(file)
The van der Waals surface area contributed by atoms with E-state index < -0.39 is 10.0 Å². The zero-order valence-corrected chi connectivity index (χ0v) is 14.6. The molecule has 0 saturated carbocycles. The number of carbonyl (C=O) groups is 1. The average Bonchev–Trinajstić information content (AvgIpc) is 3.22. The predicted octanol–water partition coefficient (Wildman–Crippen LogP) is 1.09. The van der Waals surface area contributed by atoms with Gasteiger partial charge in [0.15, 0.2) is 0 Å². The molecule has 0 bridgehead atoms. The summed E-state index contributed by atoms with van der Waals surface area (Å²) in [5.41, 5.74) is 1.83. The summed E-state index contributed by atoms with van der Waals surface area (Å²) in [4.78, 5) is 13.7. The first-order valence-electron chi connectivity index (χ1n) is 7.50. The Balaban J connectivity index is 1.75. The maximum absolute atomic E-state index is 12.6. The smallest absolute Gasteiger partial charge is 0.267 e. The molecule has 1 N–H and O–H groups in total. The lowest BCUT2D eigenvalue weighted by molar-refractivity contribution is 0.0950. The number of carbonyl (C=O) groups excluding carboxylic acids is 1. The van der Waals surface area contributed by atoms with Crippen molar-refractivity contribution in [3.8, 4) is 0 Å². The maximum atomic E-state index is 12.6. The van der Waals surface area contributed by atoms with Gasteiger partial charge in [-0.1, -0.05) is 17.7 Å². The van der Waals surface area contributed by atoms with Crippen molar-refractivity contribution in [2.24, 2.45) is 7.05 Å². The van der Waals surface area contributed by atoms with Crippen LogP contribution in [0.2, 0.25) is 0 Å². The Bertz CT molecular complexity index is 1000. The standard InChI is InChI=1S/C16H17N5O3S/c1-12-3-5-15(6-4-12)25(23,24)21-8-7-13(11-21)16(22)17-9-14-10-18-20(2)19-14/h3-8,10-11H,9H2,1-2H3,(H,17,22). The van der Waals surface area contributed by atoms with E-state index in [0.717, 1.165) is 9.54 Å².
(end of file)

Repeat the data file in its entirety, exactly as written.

The van der Waals surface area contributed by atoms with E-state index < -0.39 is 10.0 Å². The zero-order valence-corrected chi connectivity index (χ0v) is 14.6. The molecule has 0 saturated carbocycles. The number of carbonyl (C=O) groups is 1. The average Bonchev–Trinajstić information content (AvgIpc) is 3.22. The predicted octanol–water partition coefficient (Wildman–Crippen LogP) is 1.09. The van der Waals surface area contributed by atoms with Gasteiger partial charge in [0.15, 0.2) is 0 Å². The molecule has 0 bridgehead atoms. The summed E-state index contributed by atoms with van der Waals surface area (Å²) in [5.41, 5.74) is 1.83. The summed E-state index contributed by atoms with van der Waals surface area (Å²) in [4.78, 5) is 13.7. The first-order valence-electron chi connectivity index (χ1n) is 7.50. The Balaban J connectivity index is 1.75. The maximum absolute atomic E-state index is 12.6. The smallest absolute Gasteiger partial charge is 0.267 e. The molecule has 1 N–H and O–H groups in total. The lowest BCUT2D eigenvalue weighted by molar-refractivity contribution is 0.0950. The number of carbonyl (C=O) groups excluding carboxylic acids is 1. The van der Waals surface area contributed by atoms with Crippen molar-refractivity contribution in [3.8, 4) is 0 Å². The maximum atomic E-state index is 12.6. The van der Waals surface area contributed by atoms with Gasteiger partial charge in [-0.1, -0.05) is 17.7 Å². The van der Waals surface area contributed by atoms with Crippen molar-refractivity contribution in [2.24, 2.45) is 7.05 Å². The van der Waals surface area contributed by atoms with Crippen LogP contribution in [0.2, 0.25) is 0 Å². The Bertz CT molecular complexity index is 1000. The standard InChI is InChI=1S/C16H17N5O3S/c1-12-3-5-15(6-4-12)25(23,24)21-8-7-13(11-21)16(22)17-9-14-10-18-20(2)19-14/h3-8,10-11H,9H2,1-2H3,(H,17,22). The van der Waals surface area contributed by atoms with E-state index in [0.717, 1.165) is 9.54 Å².